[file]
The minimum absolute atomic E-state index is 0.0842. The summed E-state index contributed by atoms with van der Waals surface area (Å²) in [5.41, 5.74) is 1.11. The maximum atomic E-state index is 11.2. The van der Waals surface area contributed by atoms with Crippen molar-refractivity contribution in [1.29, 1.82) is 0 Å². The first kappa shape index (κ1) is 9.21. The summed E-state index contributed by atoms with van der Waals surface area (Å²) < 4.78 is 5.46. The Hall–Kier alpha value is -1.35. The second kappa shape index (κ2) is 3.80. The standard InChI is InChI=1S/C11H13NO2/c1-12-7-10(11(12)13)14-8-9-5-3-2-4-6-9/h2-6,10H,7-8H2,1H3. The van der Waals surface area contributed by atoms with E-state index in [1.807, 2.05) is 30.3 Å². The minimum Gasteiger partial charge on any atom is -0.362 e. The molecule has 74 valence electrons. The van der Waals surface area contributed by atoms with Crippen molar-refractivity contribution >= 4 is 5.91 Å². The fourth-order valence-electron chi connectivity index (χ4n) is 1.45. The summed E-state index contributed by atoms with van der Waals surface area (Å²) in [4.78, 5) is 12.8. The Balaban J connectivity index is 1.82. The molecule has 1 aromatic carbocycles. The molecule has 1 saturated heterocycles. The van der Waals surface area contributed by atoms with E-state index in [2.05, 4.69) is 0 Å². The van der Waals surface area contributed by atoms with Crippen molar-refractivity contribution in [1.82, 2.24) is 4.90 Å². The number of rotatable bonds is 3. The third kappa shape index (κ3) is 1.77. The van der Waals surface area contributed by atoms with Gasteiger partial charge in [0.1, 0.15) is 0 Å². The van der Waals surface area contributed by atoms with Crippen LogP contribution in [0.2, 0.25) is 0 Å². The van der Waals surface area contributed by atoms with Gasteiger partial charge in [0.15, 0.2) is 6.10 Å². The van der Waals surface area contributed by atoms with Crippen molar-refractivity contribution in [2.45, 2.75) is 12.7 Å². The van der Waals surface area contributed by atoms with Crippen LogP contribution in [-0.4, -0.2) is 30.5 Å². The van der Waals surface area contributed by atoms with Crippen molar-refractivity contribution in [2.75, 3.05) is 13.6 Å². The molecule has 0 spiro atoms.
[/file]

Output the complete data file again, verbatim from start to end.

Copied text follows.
The minimum absolute atomic E-state index is 0.0842. The summed E-state index contributed by atoms with van der Waals surface area (Å²) in [5.41, 5.74) is 1.11. The maximum atomic E-state index is 11.2. The van der Waals surface area contributed by atoms with Crippen molar-refractivity contribution in [1.29, 1.82) is 0 Å². The first kappa shape index (κ1) is 9.21. The summed E-state index contributed by atoms with van der Waals surface area (Å²) < 4.78 is 5.46. The Hall–Kier alpha value is -1.35. The second kappa shape index (κ2) is 3.80. The standard InChI is InChI=1S/C11H13NO2/c1-12-7-10(11(12)13)14-8-9-5-3-2-4-6-9/h2-6,10H,7-8H2,1H3. The van der Waals surface area contributed by atoms with E-state index in [1.807, 2.05) is 30.3 Å². The minimum Gasteiger partial charge on any atom is -0.362 e. The molecule has 74 valence electrons. The van der Waals surface area contributed by atoms with Crippen molar-refractivity contribution >= 4 is 5.91 Å². The fourth-order valence-electron chi connectivity index (χ4n) is 1.45. The summed E-state index contributed by atoms with van der Waals surface area (Å²) in [4.78, 5) is 12.8. The Balaban J connectivity index is 1.82. The molecule has 1 aromatic carbocycles. The molecule has 1 saturated heterocycles. The van der Waals surface area contributed by atoms with E-state index in [2.05, 4.69) is 0 Å². The van der Waals surface area contributed by atoms with Crippen molar-refractivity contribution in [1.82, 2.24) is 4.90 Å². The number of rotatable bonds is 3. The third kappa shape index (κ3) is 1.77. The van der Waals surface area contributed by atoms with Gasteiger partial charge in [0.1, 0.15) is 0 Å². The van der Waals surface area contributed by atoms with Crippen LogP contribution in [0.2, 0.25) is 0 Å². The van der Waals surface area contributed by atoms with Gasteiger partial charge in [0.15, 0.2) is 6.10 Å². The van der Waals surface area contributed by atoms with Crippen molar-refractivity contribution in [2.45, 2.75) is 12.7 Å². The van der Waals surface area contributed by atoms with Crippen LogP contribution in [-0.4, -0.2) is 30.5 Å². The van der Waals surface area contributed by atoms with Crippen molar-refractivity contribution in [2.75, 3.05) is 13.6 Å². The molecule has 0 spiro atoms.